The Grain Glitch: 2018 Tax Reform

Last December, Congress passed the Tax Cuts and Jobs Act. Shortly thereafter, President Donald Trump signed the bill into law. At over 1,100 pages in length, this sweeping tax reform legislation was the most dramatic change to the tax code in decades. It included changes to a number of different aspects of both federal and state income taxes, including corporate tax rates, cost recovery provisions, foreign earnings, pass-through taxation, business deductions, small business taxes, tax brackets, the Affordable Care Act, the standard deduction and personal exemption, state and local tax deductions, the child tax credit, and much more. Amongst these changes was one provision in particular which went largely unnoticed at first. Within a few weeks, though, accounting and tax professionals around the country had pointed it out. Specifically, the tax reform bill included a particularly generous deduction for any business that sells its products directly to a cooperative. Before long, this provision had been dubbed the “grain glitch,” as the sale of agricultural commodities would be particularly impacted by this section of the new tax code. But what is the grain glitch exactly? How has it been addressed by law makers? And, most importantly, what will it mean for tax filing in 2019? We’ve put together this blog post to answer all of the questions you might have about the grain glitch. As with any section of the tax code, though, it’s important to remember that it’s only possible to cover so much information in a single article or blog. For this reason, we highly recommend signing up for one or more tax webinars in 2018 to ensure that you stay up to date with changes to the tax code. Particularly given the sweeping changes associated with the new tax reform bill, it’s important than ever to bring yourself up to speed on new federal tax provisions. Tax webinars are a great way to accomplish this while simultaneously fulfilling your annual CPE requirements.

That said, the information below will provide you with a solid overview of the issues surrounding the grain glitch, along with how Congress has attempted to fix it. Ready to get started? Keep reading to learn more.

What Is the Grain Glitch?

As part of the 2018 tax reform bill, Congress included a change to Section 199 of the tax code. The new IRC § 199A created a 20 percent tax deduction on any income derived from pass-through businesses, with the idea of mimicking the existing benefits offered to farmer-owner cooperatives (and their farmer customer) in the previous version of Section 199. Instead, though, the change had the unintended consequence of incentivizing the sale of products to cooperatives over non-cooperatives.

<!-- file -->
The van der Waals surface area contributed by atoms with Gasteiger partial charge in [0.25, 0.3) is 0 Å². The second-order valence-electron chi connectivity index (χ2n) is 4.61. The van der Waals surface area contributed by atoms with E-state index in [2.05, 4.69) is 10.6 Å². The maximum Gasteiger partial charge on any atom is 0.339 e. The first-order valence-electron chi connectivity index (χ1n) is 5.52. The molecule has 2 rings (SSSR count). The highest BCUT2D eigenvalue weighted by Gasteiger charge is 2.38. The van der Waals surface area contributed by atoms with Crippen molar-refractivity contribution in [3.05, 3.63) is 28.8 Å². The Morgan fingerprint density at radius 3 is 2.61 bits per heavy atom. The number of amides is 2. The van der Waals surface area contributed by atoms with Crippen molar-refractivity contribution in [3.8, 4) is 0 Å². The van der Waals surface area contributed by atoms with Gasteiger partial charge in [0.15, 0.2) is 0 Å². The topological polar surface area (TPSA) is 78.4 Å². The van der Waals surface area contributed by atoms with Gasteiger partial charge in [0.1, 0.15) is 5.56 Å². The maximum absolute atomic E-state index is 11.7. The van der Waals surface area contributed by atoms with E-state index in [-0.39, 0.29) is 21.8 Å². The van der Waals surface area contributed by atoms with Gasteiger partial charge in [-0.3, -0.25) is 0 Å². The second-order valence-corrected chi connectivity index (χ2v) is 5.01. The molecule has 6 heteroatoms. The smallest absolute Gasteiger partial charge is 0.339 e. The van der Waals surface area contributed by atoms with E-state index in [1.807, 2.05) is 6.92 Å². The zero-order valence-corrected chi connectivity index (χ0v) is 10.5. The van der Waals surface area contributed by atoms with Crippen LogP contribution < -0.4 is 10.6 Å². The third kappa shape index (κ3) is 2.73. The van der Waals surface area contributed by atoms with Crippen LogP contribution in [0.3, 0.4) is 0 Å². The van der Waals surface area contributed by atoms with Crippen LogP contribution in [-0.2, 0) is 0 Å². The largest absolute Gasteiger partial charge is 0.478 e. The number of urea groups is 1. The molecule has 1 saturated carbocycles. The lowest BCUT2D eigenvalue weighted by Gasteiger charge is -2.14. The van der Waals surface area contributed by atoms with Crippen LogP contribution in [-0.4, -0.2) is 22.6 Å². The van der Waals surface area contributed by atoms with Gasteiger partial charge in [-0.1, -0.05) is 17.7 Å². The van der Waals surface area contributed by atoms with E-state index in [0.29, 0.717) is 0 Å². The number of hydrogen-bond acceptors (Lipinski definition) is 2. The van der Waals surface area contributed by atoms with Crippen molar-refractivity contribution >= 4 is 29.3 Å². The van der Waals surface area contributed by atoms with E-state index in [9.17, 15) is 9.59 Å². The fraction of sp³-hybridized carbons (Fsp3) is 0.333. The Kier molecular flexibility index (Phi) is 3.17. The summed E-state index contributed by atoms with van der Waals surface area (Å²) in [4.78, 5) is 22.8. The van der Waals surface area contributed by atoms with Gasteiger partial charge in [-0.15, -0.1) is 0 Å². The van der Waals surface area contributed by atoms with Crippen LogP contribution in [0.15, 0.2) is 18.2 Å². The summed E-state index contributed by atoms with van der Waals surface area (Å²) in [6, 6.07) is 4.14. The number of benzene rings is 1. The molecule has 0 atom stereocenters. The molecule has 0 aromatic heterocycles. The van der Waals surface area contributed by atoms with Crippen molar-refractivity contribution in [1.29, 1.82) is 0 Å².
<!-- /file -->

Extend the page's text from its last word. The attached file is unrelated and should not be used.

How does this work exactly? Simply put, the tax code would have allowed pass-through business owners who were also members of cooperatives to deduct 20 percent of all of their qualified cooperative dividends that were derived from sales to horticultural or agricultural cooperatives. However, this deduction would be on gross income, as opposed to the 20 percent deduction on pass-through net income associated with Section 199A.

This so-called “grain glitch” would then incentivize farmers to sell their agricultural commodities to cooperatives (rather than selling to private companies) in order to reap the benefits of the 20% tax deduction on gross income.

This was particularly concerning to those in the grain sector, as the amount of grain commodities marketed by cooperatives in various grain producing states differs significantly from one state to another. For example, roughly 90 percent of grain production is handled by cooperatives in Minnesota, compared to just 8 percent in Indiana. Given the competition between grain merchants, the tax code change could have resulted in serious supply chain issues.

Beyond the immediate concerns associated with agricultural commodities, there were also concerns raised regarding the potential creation of a new tax loophole that businesses nationwide might attempt to exploit. For example, businesses outside of the agricultural sector might have opted to create their own cooperatives, using those cooperatives as tax shields to avoid paying normal income tax rates.